Since we didn't have any large bookshelves in our present home, most of the books we packed up during our move were still in boxes. I'm talking cartons and cartons of books. They were taking up a lot of valuable space in various locations around the house. So bookshelves were sorely needed. Initially we were leaning towards a large L-shaped bookshelf in the office. Then Eileen had a great idea of placing the bookshelf against the window wall and incorporating a window seat. The office window wall was very bland and not very exciting to look at. It was almost begging for a renovation. Although it would provide a little less shelf storage than our initial L-shaped shelf idea, it would still be more than enough for all our books. Also, the window seat would provide a little extra underneath cabinet storage, which is a pretty cool feature.
The project was essentially going to be two separate bookshelves (on each side of the window) with a seat connecting the two in the middle. The seat would be sitting atop some wide kitchen cabinets for extra storage.
Above the window was just enough space for a single small shelf to store decorative items or horizontal books. Finally, some baseboard would run along the bottom, and some crown molding at the top.
Some designs I saw online used a standard shelf depth (around 12”) with the seat extending out further. Eileen didn't want a protruding edge, and she has the eye for design. So to prevent this, the depth of the seat had to be the same as the bookshelves.
Due to a closet opening on a perpendicular wall, I was restricted to a maximum depth of 15”. I was a little worried that this would not be enough depth to sit comfortably on, but a few trial sittings on 15” planks of wood proved to be acceptable. This also meant deeper than normal shelves, but I wasn't too concerned. I'm sure any extra space behind some books could be put to good use.
As with most of my projects, I started off in TinkerCad to sketch out a 3D design of what was floating around in my head. I came up with the following:
With the design flushed out, I was ready to begin. I strongly considered using melamine covered particle board for the shelves,but instead opted for some good quality birch plywood. Although the birch was a little more expensive, I wasn't comfortable embarking on a project this size using melamine - a material I have never really worked with before. Also I wanted to use a stronger material than melamine covered particleboard.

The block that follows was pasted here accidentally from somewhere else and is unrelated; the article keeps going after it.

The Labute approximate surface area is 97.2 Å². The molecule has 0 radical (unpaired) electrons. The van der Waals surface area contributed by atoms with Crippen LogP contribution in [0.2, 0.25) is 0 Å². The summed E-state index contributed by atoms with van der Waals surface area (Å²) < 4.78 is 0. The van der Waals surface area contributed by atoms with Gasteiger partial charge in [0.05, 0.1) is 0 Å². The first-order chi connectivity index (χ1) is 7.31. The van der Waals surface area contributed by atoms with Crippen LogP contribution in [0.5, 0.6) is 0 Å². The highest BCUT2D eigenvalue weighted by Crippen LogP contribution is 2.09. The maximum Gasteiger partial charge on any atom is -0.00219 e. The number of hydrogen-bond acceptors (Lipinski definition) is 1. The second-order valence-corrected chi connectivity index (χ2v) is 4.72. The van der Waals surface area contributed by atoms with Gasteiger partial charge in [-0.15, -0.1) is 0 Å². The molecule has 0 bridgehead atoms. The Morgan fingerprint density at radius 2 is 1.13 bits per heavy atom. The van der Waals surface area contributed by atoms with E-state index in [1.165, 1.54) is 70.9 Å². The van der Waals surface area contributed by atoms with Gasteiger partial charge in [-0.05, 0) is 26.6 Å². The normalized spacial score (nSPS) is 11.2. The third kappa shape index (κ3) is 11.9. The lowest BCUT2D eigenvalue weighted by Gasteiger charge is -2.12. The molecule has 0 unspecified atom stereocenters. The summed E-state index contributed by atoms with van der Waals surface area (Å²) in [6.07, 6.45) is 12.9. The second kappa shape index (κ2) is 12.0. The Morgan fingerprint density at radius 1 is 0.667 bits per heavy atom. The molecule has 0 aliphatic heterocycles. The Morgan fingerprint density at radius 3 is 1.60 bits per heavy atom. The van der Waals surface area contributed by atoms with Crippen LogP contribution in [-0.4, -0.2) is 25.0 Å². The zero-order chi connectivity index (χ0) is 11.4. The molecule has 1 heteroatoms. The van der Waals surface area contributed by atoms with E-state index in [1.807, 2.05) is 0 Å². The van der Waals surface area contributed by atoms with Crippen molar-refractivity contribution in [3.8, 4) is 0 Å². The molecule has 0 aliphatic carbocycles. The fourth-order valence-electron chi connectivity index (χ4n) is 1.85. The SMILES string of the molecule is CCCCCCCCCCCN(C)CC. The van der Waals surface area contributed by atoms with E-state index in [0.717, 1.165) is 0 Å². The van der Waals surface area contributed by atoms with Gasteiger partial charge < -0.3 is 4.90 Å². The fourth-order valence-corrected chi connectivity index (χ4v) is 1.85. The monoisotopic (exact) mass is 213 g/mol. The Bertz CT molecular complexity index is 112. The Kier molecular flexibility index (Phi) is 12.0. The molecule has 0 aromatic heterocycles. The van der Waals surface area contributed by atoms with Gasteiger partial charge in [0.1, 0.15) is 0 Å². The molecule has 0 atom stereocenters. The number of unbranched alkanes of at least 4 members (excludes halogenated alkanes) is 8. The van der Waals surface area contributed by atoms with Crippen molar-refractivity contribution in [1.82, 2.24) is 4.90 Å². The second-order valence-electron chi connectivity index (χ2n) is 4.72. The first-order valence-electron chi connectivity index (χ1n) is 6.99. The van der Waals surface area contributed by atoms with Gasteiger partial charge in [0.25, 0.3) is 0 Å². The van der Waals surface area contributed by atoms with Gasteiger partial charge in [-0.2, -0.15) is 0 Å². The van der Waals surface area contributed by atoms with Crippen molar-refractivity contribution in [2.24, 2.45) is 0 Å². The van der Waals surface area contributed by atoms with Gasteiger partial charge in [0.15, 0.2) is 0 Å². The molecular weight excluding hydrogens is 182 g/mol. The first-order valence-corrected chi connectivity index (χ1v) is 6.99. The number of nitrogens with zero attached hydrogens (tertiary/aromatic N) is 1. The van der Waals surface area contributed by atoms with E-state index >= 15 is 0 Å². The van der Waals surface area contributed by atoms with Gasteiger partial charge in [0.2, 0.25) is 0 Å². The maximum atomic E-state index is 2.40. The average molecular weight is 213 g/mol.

Next, I used a drawing program on my computer (Photoshop) to calculate the minimum number of 4 x 8 sheets of plywood needed to cut out all the required bookshelf pieces. I then placed a Home Depot delivery order for all the lumber (including some 2 x 4s and 2 x 6s for various segments in the design, baseboard, and crown molding for the trim and some miscellaneous hardware).
Here is the diagram I made in Photoshop to calculate the number of 4 x 8 plywood sheets needed:
When the wood arrived, I quickly cut the plywood sheets into 15” wide strips using my circular saw and stored them for use shortly.
With all the materials on hand, I started the project. The first step was to remove the carpeting where the bookshelf would rest. For a flat platform to build on, it needed to sit directly on the floor plywood sheathing. I accomplished this with the help of my utility knife and a metal ruler to help guide the cuts.
Then I removed some existing baseboard trim so the bookshelf could sit flush against the wall. The use of my oscillating multi tool helped out here to remove just enough baseboard, leaving the rest intact, so that the bookshelf would seamlessly blend in.
Here's a picture showing me making progress on prepping the floor (I had to be extra careful removing the carpet tacking strips at the edges, as they were riddled with rusty looking nails):
Once all the bare plywood flooring was exposed and baseboard removed, I started work on the foundation for the two end bookshelf segments. They would rest directly on the bare floor. I assembled the frames from 2 x 6 wood.
Here's a picture of the completed frames:
While constructing the frames In the garage, the corners needed to be very square. I didn't have a 90 degree clamp at the time to assist, so using a scrap piece of 2 x 4 and two handy bar clamps, I got creative.
As seen in the picture below, i was able to lock in place two perpendicular pieces of wood allowing me to fasten them accurately with screws: